Like all males he needed love from females -as he stated in court. However love was too much of a risk, his identity too irrevocably fractured by the existence of living, breathing women. To him love could only come with a caveat. He could only obtain love by having intercourse with dead bodies, as per the female non-personhood scenario. That might explain his periodic visits to sites where he placed his victims, and the fact that he often put makeup on the faces of the deceased then engaged in sex with their bodies until, over time, they no longer had enough anatomical substance for that to happen.

The uncertainty/mixed identity factor might also have played a prominent role in the emergence of Gacy. He was married, had children, but  in young adulthood was also prone to engaging in sexual acts with teenage boys. In his case there were other factors, including an abusive father, a head injury and his being sexually molested by an older man during his childhood. However a point of extreme irresolution over sense of self and a compulsive need to erase the source of that confusion might have been precipitating factors in the killing. Gacy’s paradigm might have been…As long as young boys exist I cannot exist. Only nihilism can provide the relief-reinforcement needed to restore a sense of self with respect to the way I choose (need) to see myself.


Aggression correlates with nihilism in such a fundamental way that they are arguably indistinguishable. In a biological context one could ask if “anger” is really what we think it is. For example, when predators hunt, the point is really to incapacitate their prey. (A carnivore cannot eat a moving target). Moreover all predators understand instinctively that hunting is an energy tradeoff. On some level they must consider whether the energy derived from eating prey is enough to compensate for the energy expended on the hunt. Unless there was a significant caloric differential there would be no point in hunting. Thus hunting strategies must entail some degree of convenience.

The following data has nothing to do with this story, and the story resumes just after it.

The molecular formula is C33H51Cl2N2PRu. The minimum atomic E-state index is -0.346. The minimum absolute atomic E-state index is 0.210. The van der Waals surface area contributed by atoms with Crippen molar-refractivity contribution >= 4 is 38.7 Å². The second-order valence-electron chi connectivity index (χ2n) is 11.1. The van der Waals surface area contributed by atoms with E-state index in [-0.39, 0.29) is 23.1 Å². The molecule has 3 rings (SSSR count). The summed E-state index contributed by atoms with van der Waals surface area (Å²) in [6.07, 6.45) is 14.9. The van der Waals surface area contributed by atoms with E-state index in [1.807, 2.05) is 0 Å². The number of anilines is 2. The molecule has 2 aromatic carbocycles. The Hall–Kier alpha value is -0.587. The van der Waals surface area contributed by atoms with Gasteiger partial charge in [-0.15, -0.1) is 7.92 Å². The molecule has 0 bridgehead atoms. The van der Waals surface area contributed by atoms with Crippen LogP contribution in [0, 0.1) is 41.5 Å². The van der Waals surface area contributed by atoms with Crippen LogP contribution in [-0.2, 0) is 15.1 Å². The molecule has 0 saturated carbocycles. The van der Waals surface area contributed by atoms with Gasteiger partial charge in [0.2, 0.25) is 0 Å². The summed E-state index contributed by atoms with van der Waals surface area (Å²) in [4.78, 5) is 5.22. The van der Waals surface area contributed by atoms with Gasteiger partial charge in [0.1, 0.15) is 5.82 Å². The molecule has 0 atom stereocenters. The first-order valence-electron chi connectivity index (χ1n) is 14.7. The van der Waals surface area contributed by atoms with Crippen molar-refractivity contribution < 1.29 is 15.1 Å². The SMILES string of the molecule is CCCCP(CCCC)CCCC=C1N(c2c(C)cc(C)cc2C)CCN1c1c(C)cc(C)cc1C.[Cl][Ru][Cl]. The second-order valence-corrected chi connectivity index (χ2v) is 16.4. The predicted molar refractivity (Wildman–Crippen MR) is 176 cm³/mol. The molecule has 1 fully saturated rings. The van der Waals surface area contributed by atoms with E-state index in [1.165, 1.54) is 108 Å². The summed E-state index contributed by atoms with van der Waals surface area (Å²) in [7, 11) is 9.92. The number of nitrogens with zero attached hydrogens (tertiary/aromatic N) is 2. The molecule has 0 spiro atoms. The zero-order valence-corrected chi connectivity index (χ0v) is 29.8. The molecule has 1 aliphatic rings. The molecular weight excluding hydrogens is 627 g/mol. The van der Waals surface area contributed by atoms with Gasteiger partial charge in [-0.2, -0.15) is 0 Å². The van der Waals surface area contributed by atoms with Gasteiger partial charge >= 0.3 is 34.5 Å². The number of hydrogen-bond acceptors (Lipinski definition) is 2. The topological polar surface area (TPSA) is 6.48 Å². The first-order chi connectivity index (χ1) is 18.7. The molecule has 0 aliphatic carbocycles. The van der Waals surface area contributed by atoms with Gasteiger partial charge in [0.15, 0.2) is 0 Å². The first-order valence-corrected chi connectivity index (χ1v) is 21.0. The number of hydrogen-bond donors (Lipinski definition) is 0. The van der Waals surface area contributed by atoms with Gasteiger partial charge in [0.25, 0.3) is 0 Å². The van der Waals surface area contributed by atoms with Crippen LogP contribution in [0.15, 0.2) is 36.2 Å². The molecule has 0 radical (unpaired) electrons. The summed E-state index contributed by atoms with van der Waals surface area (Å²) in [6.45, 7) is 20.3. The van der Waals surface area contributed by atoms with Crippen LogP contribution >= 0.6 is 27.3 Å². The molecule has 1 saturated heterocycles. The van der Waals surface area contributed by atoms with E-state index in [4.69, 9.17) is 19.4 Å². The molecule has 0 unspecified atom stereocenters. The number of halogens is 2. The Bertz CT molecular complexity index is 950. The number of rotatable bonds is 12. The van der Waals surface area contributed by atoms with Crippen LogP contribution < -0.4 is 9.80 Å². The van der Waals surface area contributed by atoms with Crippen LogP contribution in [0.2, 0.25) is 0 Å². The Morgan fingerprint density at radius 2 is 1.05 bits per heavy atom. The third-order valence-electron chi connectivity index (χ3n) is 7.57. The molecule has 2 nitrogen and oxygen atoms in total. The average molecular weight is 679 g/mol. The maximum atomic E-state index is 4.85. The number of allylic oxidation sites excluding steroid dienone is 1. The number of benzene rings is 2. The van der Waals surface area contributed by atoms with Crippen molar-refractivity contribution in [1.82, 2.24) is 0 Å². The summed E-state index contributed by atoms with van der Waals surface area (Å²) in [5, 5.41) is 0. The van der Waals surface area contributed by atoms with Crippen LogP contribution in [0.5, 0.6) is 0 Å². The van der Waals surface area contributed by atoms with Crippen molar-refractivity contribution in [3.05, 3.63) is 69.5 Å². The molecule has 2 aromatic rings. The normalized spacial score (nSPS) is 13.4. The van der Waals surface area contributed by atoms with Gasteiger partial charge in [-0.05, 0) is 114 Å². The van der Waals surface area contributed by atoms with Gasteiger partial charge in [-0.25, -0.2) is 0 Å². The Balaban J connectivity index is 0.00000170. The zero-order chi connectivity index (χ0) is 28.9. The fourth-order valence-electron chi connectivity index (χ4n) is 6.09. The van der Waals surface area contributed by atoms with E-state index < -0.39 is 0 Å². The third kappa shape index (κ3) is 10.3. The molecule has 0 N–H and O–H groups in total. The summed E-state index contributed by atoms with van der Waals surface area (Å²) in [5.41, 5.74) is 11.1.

That has implications for the human predator. Perhaps like his animal counterpart he is less interested in inflicting pain or seeking revenge than in simply completing the act, so as to terminate the threat and the duress, which for the animal is a state of hunger and for the serial killer, a fear of personal disintegration. Both seek to restore stability. Both operate by a negative reinforcement paradigm. For both the goal is nihilism – to kill in order to remain alive (or psychologically intact).

In that context clinicians and law enforcement personnel interested in discovering the motives of a serial killer might be better off asking not why the offender committed the act but how the offender would have felt had he not committed the act. Perhaps a statement issued by Rader in a prison interview is indicative. He stated that in one instance he had targeted a sixty three year old woman but was unable to lure her in.  As a result, he experienced what could be described as a catastrophic emotional reaction. Clearly, despite the bravado and casuistry implied in his letters to the press his killing was borne of desperation. It appears he needed to terminate the lives of his victims to restore his own psycho-stasis.


When it comes to serial murder, the obvious question in everyone’s mind (particularly that of the victims’ loved ones) is…why, my daughter, son, or wife? One suspects the agony of not knowing is almost as severe as the loss itself. With regard to an explanation, the threat-removal/negative reinforcement hypothesis might provide a partial answer. One possible scenario is as follows:

The offender engages in introspection periodically – as we all do with time on our hands. He goes “scouting,” looks around at others. Occasionally some person foments an internal reaction so substantial as to require erasure of that person.  The more vibrant and content and/or threatening the potential victim the more diminished is the killer’s existence.  Then comes agitation, a drive to remove the person-stimulus and a subsequent plan to restore stasis.  In the killer’s mind he and the victim have an inverse relationship that can only be rectified by the victim’s demise.